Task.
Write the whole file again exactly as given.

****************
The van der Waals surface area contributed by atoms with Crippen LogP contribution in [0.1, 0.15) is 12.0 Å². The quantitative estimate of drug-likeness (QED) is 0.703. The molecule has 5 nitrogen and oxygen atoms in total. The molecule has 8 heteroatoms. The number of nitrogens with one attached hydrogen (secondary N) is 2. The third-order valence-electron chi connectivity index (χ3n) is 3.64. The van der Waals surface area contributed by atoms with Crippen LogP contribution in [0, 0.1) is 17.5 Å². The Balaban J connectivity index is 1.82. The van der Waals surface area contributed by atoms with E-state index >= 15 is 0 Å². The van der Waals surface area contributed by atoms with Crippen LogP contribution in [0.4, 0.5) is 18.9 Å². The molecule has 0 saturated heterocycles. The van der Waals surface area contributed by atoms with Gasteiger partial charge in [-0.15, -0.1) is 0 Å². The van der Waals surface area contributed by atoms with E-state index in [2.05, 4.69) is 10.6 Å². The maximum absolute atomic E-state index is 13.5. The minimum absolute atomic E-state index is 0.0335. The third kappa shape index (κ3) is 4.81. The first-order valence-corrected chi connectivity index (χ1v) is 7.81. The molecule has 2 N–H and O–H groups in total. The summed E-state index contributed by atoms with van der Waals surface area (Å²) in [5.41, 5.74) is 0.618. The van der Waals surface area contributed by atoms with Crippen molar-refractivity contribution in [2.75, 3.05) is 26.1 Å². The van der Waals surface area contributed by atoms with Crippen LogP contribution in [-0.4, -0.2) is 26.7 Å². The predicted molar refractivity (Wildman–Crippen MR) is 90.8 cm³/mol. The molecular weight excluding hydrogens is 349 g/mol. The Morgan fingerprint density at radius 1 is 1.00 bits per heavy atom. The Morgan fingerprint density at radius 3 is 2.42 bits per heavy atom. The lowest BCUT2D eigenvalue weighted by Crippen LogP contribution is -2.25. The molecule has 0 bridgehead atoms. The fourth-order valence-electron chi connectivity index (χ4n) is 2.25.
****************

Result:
The van der Waals surface area contributed by atoms with Crippen LogP contribution in [0.1, 0.15) is 12.0 Å². The quantitative estimate of drug-likeness (QED) is 0.703. The molecule has 5 nitrogen and oxygen atoms in total. The molecule has 8 heteroatoms. The number of nitrogens with one attached hydrogen (secondary N) is 2. The third-order valence-electron chi connectivity index (χ3n) is 3.64. The van der Waals surface area contributed by atoms with Crippen LogP contribution in [0, 0.1) is 17.5 Å². The Balaban J connectivity index is 1.82. The van der Waals surface area contributed by atoms with E-state index >= 15 is 0 Å². The van der Waals surface area contributed by atoms with Crippen LogP contribution in [0.4, 0.5) is 18.9 Å². The molecule has 0 saturated heterocycles. The van der Waals surface area contributed by atoms with Gasteiger partial charge in [-0.15, -0.1) is 0 Å². The van der Waals surface area contributed by atoms with E-state index in [2.05, 4.69) is 10.6 Å². The maximum absolute atomic E-state index is 13.5. The minimum absolute atomic E-state index is 0.0335. The third kappa shape index (κ3) is 4.81. The first-order valence-corrected chi connectivity index (χ1v) is 7.81. The molecule has 2 N–H and O–H groups in total. The summed E-state index contributed by atoms with van der Waals surface area (Å²) in [5.41, 5.74) is 0.618. The van der Waals surface area contributed by atoms with Crippen molar-refractivity contribution in [2.75, 3.05) is 26.1 Å². The van der Waals surface area contributed by atoms with Crippen LogP contribution in [-0.4, -0.2) is 26.7 Å². The predicted molar refractivity (Wildman–Crippen MR) is 90.8 cm³/mol. The molecular weight excluding hydrogens is 349 g/mol. The Morgan fingerprint density at radius 1 is 1.00 bits per heavy atom. The Morgan fingerprint density at radius 3 is 2.42 bits per heavy atom. The lowest BCUT2D eigenvalue weighted by Crippen LogP contribution is -2.25. The molecule has 0 bridgehead atoms. The fourth-order valence-electron chi connectivity index (χ4n) is 2.25.